May 16, 2013

The Other Imelda Musical

The Public's new dance-club sensation Here Lies Love is pretty much as great as it's been cracked up to be (no. 2 on StageGrade, no less!), even if its retelling of the rise and fall of Imelda Marcos falters a bit in the "fall" portion; after the show's persistent party vibe has gotten under our skin, all the stuff about martial law and crushed dissent feels like a hectoring buzzkill (though, on the other hand, the show boasts a very rare asset: a near-perfect ending). Its great cast and inspired Alex Timbers staging aside, its biggest asset is David Byrne and Fatboy Slim's joyous score; though I'm not one to over-value the arrival of pop and rock stars into the theater (indie bands can be another matter), there is undeniably something special about music that's had to earn its living outside the theater being retrofitted so snugly into a theater experience. At the risk of dissing my colleagues in the musical theater trenches, there is something about great pop music that's just qualitatively more vibrant, more attractive, just all-around better than most music written expressly for theater.

My fuller review of Here Lies Love will be out soon in America, but in the meantime I got to thinking about the other Imelda musical, which began in 2005 at East West Players in Los Angeles and was staged in 2009 in an indifferently received production at New York's Pan Asian Rep. Its Los Angeles production was among the last shows I reviewed there before moving to New York:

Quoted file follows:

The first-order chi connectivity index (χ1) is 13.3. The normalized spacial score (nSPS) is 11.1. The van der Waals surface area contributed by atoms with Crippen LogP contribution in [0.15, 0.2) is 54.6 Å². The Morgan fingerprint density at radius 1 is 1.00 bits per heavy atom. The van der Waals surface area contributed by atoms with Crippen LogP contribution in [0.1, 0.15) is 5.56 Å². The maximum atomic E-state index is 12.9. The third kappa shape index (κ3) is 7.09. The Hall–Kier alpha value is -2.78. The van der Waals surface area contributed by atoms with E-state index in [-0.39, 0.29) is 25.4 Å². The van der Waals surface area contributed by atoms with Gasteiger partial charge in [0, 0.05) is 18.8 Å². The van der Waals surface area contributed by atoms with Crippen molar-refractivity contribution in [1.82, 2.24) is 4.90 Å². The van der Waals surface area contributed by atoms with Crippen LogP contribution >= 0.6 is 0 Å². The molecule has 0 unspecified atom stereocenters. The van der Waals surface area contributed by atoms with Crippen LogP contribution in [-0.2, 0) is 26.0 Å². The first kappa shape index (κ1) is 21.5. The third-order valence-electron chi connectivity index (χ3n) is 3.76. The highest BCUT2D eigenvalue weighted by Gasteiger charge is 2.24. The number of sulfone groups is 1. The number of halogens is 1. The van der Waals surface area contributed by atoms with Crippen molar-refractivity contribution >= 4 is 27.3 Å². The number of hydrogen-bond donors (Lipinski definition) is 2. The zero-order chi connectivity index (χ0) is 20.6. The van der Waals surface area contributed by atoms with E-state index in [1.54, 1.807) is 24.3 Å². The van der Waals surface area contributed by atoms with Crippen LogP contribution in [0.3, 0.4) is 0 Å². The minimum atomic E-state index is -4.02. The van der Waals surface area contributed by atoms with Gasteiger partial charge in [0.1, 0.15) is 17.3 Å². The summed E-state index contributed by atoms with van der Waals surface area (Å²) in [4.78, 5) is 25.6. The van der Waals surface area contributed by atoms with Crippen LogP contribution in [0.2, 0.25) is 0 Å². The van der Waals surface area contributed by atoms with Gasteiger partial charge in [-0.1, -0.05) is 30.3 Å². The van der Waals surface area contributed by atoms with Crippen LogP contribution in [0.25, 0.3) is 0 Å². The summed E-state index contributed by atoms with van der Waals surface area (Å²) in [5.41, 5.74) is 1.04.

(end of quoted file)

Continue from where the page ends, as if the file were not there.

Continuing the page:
It's just too easy to make fun of Imelda Marcos, the Filipino fashion plate whose shoe fetish and highly developed sense of personal entitlement dominated her nation's political and pop culture through more than two decades of de facto dictatorship and decadence. 
It's also pretty easy to make fun of Imelda, A New Musical, which just opened at East West Players. Like its title character, the show has an unquestionable, even endearing eagerness to please - and some pretty odd ideas about how to go about that. 
Constructed roughly on an Evita template, Imelda is a historical pageant buttressed by musical theater conventions as old as the Chocolate Hills. There are decision anthems, wish songs, makeover montages, debate duets and flashback lullabies. There are dutiful second-act reprises to remind us how far our story has come, from the needy ambitions of 1950s-era beauty queen Imelda (Liza Del Mundo) to her later incarnation as an international symbol of obscene ostentation at the side of her increasingly decrepit husband Ferdinand (Giovanni Ortega)...
Imelda, it seems, wants us to laugh at and revel in its subject's excesses - as in "Imeldific," a spirited disco breakdown in Act Two that celebrates an extravagant New York shopping excursion - while at the same time illustrating the gritty history behind the glitter.
More about the musical's gestation here.

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